Original Research ARTICLE
IL-15 Enhances Activation and IGF-1 Production of Dendritic Epidermal T Cells to Promote Wound Healing in Diabetic Mice
- 1State Key Laboratory of Trauma, Burn and Combined Injury, Institute of Burn Research, Southwest Hospital, The Third Military Medical University, Chongqing, China
- 2Wound Healing Center, Chinese PLA General Hospital, Medical School of Chinese PLA, Beijing, China
- 3Department of Plastic Surgery, The First Affiliated Hospital of Zhengzhou University, Zhengzhou, Henan, China
- 4Guangdong Province Key Laboratory of Molecular Immunology and Antibody Engineering, Biomedical Translational Research Institute, Jinan University, Guangzhou, China
- 5Chongqing Key Laboratory for Disease Proteomics, Chongqing, China
- 6Department of Dermatology, Xinqiao Hospital, The Third Military Medical University, Chongqing, China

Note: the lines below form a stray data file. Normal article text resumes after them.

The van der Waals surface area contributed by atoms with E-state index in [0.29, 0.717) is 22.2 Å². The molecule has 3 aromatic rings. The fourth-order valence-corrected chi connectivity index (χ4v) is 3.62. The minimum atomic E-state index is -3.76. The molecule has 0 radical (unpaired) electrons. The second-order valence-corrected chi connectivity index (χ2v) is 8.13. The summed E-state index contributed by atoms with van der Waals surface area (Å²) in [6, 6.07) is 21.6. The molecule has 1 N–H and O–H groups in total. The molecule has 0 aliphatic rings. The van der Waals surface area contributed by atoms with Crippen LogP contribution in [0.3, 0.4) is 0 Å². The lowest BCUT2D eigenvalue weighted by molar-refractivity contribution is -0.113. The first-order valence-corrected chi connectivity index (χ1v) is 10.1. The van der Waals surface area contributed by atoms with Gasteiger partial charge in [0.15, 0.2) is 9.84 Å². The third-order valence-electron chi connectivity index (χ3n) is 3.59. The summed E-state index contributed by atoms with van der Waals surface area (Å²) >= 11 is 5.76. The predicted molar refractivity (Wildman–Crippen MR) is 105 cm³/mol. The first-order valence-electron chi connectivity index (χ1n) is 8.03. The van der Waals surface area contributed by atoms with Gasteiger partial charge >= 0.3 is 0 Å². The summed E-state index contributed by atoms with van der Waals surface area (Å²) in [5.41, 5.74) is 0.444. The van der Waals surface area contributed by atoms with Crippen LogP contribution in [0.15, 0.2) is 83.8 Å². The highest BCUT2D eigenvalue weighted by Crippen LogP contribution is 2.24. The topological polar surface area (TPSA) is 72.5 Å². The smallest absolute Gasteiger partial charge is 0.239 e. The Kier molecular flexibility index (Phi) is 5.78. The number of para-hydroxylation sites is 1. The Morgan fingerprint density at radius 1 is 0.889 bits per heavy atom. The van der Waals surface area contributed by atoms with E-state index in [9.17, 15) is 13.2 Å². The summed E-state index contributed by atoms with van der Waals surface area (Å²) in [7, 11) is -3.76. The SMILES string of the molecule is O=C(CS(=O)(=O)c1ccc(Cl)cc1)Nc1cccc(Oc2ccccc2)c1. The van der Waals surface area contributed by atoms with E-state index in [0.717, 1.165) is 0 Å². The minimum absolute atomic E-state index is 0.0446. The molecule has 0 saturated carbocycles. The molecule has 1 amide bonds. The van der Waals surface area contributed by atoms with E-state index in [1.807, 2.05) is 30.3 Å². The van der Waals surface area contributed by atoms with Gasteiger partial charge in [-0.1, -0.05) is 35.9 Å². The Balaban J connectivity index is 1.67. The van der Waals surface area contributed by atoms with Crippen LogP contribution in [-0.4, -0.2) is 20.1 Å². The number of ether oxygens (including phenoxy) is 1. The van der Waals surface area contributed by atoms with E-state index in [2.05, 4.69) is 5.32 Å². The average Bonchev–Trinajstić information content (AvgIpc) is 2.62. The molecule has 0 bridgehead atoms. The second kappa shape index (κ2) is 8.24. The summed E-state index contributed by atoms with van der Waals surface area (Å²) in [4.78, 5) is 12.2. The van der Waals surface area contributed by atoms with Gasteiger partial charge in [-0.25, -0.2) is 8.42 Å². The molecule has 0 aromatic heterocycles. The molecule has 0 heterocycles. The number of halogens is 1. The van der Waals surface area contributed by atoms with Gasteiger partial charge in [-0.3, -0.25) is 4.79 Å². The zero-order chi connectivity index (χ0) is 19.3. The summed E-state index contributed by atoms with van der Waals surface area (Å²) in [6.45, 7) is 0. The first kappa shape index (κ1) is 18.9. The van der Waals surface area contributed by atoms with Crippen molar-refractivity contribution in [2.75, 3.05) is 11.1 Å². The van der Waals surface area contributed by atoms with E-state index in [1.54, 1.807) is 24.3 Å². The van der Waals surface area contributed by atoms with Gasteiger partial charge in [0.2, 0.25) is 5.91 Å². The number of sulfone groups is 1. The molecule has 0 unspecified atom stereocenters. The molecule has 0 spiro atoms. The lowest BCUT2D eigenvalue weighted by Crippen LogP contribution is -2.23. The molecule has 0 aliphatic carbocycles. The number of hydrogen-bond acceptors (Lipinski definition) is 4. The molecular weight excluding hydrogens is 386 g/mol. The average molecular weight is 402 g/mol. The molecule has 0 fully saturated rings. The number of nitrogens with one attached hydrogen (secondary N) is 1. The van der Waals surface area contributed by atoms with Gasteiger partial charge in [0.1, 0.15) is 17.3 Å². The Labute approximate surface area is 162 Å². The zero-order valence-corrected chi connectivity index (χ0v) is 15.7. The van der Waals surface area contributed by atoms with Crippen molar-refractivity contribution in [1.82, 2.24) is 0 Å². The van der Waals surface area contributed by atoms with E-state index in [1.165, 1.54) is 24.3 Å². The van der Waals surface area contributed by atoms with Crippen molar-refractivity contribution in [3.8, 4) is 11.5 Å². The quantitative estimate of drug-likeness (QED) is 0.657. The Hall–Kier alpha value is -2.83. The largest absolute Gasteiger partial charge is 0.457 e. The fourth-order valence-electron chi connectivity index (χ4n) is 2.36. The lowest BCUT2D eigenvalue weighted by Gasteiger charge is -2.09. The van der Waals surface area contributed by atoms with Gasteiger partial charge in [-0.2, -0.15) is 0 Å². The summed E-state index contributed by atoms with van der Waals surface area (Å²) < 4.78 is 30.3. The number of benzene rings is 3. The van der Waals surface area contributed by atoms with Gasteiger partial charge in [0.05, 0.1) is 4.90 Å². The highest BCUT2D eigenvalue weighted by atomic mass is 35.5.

Altered homeostasis and dysfunction of dendritic epidermal T cells (DETCs) contribute to abnormal diabetic wound healing. IL-15 plays important roles in survival and activation of T lymphocytes. Recently, reduction of epidermal IL-15 has been reported as an important mechanism for abnormal DETC homeostasis in streptozotocin -induced diabetic animals. However, the role of IL-15 in impaired diabetic wound healing remains unknown. Here, we found that, through rescuing the insufficient activation of DETCs, IL-15 increased IGF-1 production by DETCs and thereby promoted diabetic skin wound repair. Regulation of IGF-1 in DETCs by IL-15 was partly dependent on the mTOR pathway. In addition, expression of IL-15 and IGF-1 were positively correlated in wounded epidermis. Together, our data indicated that IL-15 enhanced IGF-1 production by DETCs to promoting diabetic wound repair, suggesting IL-15 as a potential therapeutic agent for managing diabetic wound healing.